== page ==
New USFWS Guide Offers Recommended Practices for Developing Landscape Conservation Designs
For practitioners looking to develop, facilitate, or participate in a landscape conservation design (LCD) process, the new Recommended Practices for Landscape Conservation Design guide leverages the knowledge, years of experience working on landscape-scale conservation issues, and the legacy of the Landscape Conservation Cooperatives. The guide can serve as a reference and springboard for those seeking to implement broad-scale, multi-species conservation; collaborate and share data across regions and states; and incorporate human dimensions into the landscape.
The guide contains five sections covering major themes in LCD. Each section describes vetted practices that one or more LCCs used in their LCD work; provides resources for further information; and presents a case study where the practices have been implemented. The practices are arranged in a logical order, but are not necessarily chronological. Successful LCD requires participants to revisit and refine their work; therefore, embracing iteration is an overarching theme of the process.
Section 1: “Initiating Landscape Conservation Design” recommends sound practices to implement from the outset of an LCD, such as seeking leadership support. This section also identifies actions to take at multiple points in the design process, such as evaluating compatibility with neighboring LCDs. Case study: Connect the Connecticut and Nature's Network
Section 2: “Convene Stakeholders and Frame the Landscape Conservation Design” focuses on people — how to bring people to the table and how to keep them engaged. This section offers advice for establishing a governance structure, building trust, and setting deadlines, among other topics. It also describes essential steps that can harness the power of multidisciplinary participants, such as identifying stressors, agreeing on indicators, and defining objectives. Case study: High Divide Collaborative
Section 3: “Assess Current and Future Desired Conditions” addresses how to use best available knowledge to characterize the current conditions of landscape elements that are important to stakeholders and forecast what may happen to them in the future, and understand what partners see as desirable outcomes. It describes techniques for identifying important drivers of change on the landscape, dealing with uncertainty, and developing plausible characterizations of the future. Case study: State of the South Atlantic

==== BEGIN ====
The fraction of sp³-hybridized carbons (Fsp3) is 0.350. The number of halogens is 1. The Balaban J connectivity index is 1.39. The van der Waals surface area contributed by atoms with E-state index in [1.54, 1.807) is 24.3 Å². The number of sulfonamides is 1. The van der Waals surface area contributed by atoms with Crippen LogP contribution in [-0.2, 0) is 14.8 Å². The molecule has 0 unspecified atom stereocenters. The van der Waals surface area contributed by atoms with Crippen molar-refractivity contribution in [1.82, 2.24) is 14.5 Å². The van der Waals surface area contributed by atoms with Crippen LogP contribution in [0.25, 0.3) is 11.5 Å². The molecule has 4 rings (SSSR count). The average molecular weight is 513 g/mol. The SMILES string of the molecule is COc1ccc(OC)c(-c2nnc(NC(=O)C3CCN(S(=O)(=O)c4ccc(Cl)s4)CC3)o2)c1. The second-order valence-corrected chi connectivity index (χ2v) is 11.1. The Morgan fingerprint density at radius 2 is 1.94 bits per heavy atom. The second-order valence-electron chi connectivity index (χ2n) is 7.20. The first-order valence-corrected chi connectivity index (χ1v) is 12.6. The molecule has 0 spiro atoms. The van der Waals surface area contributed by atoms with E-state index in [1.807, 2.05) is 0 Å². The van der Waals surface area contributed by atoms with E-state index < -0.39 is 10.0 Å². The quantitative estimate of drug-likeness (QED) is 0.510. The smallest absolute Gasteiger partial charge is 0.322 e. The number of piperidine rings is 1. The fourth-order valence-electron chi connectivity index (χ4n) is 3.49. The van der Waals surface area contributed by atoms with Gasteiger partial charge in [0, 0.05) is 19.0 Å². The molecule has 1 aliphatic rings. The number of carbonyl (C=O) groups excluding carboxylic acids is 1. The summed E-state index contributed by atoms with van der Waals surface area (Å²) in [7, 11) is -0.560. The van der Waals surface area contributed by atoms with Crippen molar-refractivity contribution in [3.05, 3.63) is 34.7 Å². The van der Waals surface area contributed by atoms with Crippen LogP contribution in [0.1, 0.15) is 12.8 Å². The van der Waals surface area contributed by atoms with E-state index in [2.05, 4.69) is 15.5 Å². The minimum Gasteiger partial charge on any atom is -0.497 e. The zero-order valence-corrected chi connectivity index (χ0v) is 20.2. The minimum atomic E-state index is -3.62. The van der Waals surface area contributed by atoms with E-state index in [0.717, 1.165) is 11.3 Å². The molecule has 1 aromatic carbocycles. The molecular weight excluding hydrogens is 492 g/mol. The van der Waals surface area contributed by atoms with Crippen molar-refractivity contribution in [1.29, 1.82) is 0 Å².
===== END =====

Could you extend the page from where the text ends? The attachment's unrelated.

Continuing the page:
Section 4: “Spatial Design” describes how to identify where on the landscape desired functions and opportunities exist — or could exist. It provides guidance on assembling a technical team to carry out these tasks and lists actions the team should take to ensure they generate products that are both useful and widely accepted. Case study: Appalachian Mountains and Western River Basin
Section 5: “Strategy Design” explains how to arrive at a design that stakeholders can use to decide which actions to take and where and when to take them. It describes products that can help partners implement desired actions such as timelines, a list of funding sources, and a monitoring plan. Case study: Columbia Plateau/Arid Lands Initiative Strategic Design
The recommendations, findings, and conclusions in the guide are those of the authors and do not necessarily represent the views of the U.S. Fish and Wildlife Service.
Photo: The Silvio O. Conte National Fish and Wildlife Refuge, the only refuge to encompass an entire watershed, is part of New Hampshire, Vermont, Massachusetts and Connecticut. Northeastern watersheds were the focus of the "Connect the Connecticut" case study from Section 1. Credit: U.S. Fish and Wildlife Service